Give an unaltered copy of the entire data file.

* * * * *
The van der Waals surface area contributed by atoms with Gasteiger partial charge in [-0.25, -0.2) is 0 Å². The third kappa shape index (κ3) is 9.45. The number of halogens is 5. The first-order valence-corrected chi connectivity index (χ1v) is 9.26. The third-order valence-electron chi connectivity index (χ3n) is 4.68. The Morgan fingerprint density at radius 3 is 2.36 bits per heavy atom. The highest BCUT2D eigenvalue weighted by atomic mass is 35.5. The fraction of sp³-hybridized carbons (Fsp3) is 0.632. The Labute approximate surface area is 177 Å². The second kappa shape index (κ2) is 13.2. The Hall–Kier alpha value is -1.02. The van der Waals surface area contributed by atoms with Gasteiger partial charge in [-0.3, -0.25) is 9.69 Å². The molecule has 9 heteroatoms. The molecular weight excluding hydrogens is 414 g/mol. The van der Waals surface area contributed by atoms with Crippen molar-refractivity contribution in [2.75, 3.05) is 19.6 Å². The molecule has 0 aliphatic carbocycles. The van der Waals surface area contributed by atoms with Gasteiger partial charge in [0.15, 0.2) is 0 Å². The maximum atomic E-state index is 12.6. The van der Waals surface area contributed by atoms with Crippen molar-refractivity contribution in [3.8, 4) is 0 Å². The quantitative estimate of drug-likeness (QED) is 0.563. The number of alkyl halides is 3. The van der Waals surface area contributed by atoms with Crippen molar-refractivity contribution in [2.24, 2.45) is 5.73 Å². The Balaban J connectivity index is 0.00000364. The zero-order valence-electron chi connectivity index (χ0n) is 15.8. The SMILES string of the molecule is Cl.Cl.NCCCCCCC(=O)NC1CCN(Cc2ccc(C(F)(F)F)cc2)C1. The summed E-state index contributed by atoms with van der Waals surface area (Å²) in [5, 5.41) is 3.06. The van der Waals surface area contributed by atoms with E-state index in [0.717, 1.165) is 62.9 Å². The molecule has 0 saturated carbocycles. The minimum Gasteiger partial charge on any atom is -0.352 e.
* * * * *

The van der Waals surface area contributed by atoms with Gasteiger partial charge in [-0.25, -0.2) is 0 Å². The third kappa shape index (κ3) is 9.45. The number of halogens is 5. The first-order valence-corrected chi connectivity index (χ1v) is 9.26. The third-order valence-electron chi connectivity index (χ3n) is 4.68. The Morgan fingerprint density at radius 3 is 2.36 bits per heavy atom. The highest BCUT2D eigenvalue weighted by atomic mass is 35.5. The fraction of sp³-hybridized carbons (Fsp3) is 0.632. The Labute approximate surface area is 177 Å². The second kappa shape index (κ2) is 13.2. The Hall–Kier alpha value is -1.02. The van der Waals surface area contributed by atoms with Gasteiger partial charge in [-0.3, -0.25) is 9.69 Å². The molecule has 9 heteroatoms. The molecular weight excluding hydrogens is 414 g/mol. The van der Waals surface area contributed by atoms with Crippen molar-refractivity contribution in [2.75, 3.05) is 19.6 Å². The molecule has 0 aliphatic carbocycles. The van der Waals surface area contributed by atoms with Gasteiger partial charge in [0.15, 0.2) is 0 Å². The maximum atomic E-state index is 12.6. The van der Waals surface area contributed by atoms with Crippen molar-refractivity contribution in [3.8, 4) is 0 Å². The quantitative estimate of drug-likeness (QED) is 0.563. The number of alkyl halides is 3. The van der Waals surface area contributed by atoms with Crippen molar-refractivity contribution in [2.24, 2.45) is 5.73 Å². The Balaban J connectivity index is 0.00000364. The zero-order valence-electron chi connectivity index (χ0n) is 15.8. The SMILES string of the molecule is Cl.Cl.NCCCCCCC(=O)NC1CCN(Cc2ccc(C(F)(F)F)cc2)C1. The summed E-state index contributed by atoms with van der Waals surface area (Å²) in [5, 5.41) is 3.06. The van der Waals surface area contributed by atoms with E-state index in [0.717, 1.165) is 62.9 Å². The molecule has 0 saturated carbocycles. The minimum Gasteiger partial charge on any atom is -0.352 e.